4. Scientists discovered that nature recovers quickly, building new and thriving habitats
Before 1980, scientists had limited experience observing the direct effects of explosive eruptions on plants and animals. Many presumed that all life would perish when the ash, steam, and volcanic debris scorched the landscape. People believed it would take several generations of plants, insects, and animals to rebuild nutrient-rich soils and repopulate the landscape. However, since not all ecosystems were uniformly devastated, over the years, a new, complex mosaic of habitats emerged after the eruption. The diversity of life at Mount St. Helens today exceeds that of the pre-eruption landscape. The same long-term ecological studies finely tuned at Mount St. Helens are now used to assess volcanically disturbed regions worldwide.
5. Congress preserved a unique volcanic landscape to explore and learn from
People were fascinated by Mount St. Helens following the 1980 eruption. To accommodate the interest of tourists and researchers to visit and study this newly transformed landscape, in 1982 Congress set aside 110,000 acres around the volcano for preservation. They created the Mount St. Helens National Volcanic Monument and directed the U.S. Forest Service to protect the new landscape and its plant, animal, and cultural resources. Now, visitors can traverse trails or climb the volcano, and researchers can study the geologic forces and the evolving ecology in the protected area.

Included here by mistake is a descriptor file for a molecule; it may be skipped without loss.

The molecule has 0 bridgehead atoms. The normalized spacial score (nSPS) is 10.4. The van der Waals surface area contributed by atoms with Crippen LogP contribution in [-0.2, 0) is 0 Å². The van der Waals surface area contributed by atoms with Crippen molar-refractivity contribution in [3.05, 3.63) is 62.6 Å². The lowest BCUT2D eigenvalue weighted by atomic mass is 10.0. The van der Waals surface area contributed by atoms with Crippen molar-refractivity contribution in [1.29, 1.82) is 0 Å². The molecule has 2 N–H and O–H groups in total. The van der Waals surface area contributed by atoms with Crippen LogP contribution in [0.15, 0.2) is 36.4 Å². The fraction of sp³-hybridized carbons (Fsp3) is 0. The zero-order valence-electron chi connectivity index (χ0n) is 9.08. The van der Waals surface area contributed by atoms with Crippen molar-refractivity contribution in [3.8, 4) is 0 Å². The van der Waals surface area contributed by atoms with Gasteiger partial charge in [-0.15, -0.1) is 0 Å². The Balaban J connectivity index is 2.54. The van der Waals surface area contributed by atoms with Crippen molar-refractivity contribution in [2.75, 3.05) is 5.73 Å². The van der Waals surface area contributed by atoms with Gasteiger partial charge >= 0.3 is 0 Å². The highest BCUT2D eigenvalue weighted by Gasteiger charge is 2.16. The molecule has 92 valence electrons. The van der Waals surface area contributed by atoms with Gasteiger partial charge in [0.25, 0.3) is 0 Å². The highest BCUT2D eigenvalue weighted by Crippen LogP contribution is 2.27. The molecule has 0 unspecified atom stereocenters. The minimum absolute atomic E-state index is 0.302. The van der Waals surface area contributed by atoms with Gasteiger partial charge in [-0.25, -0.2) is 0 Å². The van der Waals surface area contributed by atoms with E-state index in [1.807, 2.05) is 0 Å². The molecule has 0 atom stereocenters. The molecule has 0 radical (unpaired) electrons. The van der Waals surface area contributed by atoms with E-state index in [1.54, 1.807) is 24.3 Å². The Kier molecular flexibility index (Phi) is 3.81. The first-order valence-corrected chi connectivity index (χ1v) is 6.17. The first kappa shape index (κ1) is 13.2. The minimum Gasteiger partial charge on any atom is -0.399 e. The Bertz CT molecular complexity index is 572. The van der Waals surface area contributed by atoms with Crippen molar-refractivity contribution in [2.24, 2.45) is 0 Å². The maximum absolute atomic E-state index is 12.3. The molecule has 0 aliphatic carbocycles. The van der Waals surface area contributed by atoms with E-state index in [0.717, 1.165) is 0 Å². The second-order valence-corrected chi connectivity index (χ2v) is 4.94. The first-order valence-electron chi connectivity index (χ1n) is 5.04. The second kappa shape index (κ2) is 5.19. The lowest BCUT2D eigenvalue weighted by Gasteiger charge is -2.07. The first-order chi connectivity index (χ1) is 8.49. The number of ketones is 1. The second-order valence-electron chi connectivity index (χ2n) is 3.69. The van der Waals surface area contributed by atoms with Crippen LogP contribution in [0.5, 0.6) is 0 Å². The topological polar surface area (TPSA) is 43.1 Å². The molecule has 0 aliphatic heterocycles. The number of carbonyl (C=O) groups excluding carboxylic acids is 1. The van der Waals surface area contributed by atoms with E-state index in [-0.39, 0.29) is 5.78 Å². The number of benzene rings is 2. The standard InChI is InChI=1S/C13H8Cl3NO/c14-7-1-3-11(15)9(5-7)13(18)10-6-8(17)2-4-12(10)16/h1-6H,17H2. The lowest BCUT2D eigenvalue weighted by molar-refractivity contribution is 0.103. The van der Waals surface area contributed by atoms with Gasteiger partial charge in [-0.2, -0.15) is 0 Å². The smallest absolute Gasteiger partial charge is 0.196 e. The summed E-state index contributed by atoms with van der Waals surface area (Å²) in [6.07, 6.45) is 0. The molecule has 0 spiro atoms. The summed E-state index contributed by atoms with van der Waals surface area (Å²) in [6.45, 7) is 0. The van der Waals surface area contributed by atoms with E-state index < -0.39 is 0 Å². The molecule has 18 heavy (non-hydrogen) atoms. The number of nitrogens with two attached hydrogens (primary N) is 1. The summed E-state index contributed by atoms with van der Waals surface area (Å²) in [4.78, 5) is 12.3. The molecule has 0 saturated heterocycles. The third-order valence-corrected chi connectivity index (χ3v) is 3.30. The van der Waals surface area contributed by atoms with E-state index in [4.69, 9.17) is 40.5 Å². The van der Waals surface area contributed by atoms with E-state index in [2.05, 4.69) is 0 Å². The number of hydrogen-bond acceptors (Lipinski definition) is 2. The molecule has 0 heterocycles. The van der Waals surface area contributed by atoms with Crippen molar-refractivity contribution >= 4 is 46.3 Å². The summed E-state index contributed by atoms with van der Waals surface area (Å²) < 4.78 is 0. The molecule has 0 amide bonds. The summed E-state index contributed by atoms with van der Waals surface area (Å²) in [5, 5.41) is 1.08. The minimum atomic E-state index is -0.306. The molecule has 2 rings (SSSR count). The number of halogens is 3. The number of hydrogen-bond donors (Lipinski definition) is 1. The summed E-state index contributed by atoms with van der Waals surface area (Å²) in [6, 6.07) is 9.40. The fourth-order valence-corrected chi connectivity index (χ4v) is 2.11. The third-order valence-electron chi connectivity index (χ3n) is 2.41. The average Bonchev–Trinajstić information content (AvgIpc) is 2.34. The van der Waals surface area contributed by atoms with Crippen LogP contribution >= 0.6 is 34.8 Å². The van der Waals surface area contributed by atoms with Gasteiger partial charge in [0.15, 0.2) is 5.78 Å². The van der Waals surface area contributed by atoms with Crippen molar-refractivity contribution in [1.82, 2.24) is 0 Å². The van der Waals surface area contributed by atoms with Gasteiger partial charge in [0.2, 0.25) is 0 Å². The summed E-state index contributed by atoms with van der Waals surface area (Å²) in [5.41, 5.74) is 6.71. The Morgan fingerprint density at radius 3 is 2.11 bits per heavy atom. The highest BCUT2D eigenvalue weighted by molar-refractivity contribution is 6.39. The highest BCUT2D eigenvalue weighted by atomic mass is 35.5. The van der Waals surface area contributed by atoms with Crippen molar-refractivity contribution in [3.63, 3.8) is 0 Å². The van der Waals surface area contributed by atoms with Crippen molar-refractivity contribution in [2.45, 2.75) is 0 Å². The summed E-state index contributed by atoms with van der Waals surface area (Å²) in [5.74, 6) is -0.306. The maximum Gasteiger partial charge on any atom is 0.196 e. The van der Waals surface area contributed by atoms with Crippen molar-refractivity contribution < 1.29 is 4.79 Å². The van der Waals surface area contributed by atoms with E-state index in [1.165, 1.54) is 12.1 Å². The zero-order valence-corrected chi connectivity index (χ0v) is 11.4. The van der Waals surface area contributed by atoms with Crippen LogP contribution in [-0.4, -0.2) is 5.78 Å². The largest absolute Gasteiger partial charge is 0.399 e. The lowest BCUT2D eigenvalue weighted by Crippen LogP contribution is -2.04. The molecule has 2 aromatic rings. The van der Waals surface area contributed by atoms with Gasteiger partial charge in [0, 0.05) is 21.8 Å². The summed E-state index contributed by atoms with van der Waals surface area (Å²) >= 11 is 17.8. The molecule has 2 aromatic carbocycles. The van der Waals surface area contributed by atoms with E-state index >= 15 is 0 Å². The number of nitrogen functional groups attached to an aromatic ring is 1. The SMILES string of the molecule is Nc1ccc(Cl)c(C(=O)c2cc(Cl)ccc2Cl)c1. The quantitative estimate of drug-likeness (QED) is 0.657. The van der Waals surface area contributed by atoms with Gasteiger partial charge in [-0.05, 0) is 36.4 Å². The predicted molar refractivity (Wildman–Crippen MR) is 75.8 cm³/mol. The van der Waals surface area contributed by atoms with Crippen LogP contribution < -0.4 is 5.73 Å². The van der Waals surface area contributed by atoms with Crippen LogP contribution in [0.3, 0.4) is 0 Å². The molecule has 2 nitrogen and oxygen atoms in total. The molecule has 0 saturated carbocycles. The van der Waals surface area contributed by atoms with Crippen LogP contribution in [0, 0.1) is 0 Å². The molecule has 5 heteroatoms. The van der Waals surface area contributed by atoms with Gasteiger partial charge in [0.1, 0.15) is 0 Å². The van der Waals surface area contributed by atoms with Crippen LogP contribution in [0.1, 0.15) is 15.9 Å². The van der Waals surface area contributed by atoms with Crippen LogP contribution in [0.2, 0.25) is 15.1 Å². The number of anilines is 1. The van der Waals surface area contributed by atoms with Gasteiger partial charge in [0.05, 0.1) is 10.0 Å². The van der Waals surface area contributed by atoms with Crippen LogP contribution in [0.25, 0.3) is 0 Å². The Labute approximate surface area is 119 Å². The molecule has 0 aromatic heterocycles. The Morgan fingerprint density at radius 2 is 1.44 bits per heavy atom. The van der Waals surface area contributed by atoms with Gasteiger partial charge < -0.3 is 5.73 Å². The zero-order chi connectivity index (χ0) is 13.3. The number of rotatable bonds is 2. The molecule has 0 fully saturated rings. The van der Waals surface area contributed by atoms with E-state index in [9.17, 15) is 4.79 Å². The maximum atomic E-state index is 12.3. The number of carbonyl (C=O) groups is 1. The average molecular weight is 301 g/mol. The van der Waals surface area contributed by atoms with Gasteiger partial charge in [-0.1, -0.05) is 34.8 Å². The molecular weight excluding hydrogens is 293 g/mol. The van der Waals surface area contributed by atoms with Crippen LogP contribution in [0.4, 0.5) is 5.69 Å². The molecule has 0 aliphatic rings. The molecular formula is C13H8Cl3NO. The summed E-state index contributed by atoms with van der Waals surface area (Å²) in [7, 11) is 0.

6. Scientists and public officials have become better prepared to face volcanic threats
After Mount St. Helens erupted, residents of the Pacific Northwest wanted to know what the volcano would do next. Scientists, land managers, and public-safety officials coordinated their efforts and a new era of volcano crisis management was born. Now, scientists and public officials meet regularly to assess potential hazards and practice emergency responses and share information with the public. Today’s emergency managers draw a direct line from lessons learned at Mount St. Helens to current volcanic hazard planning efforts at many other volcanoes.
7. A new generation of volcanologists emerged around the world
After Mount St. Helens’ eruption, worldwide interest in volcanism blossomed. Scientists and eager students sought to understand volcanoes, improve monitoring and warning systems, assess volcanic hazards, and communicate with at-risk populations. Since 1980, hundreds of volcanologists from around the world have come to study Mount St. Helens. The relationships built with international colleagues, the advances in monitoring, and the skills accumulated have made it possible for U.S. scientists to aid with eruption responses worldwide. The USGS Volcano Disaster Assistance Program team has responded to more than 70 volcanic crises worldwide and strengthened response capacity in 12 nations. The lessons learned at Mount St. Helens help address concerns at other reawakening volcanoes, both in terms of science and hazard mitigation.
8. Scientists gained insights into the geologic history of Mount St. Helens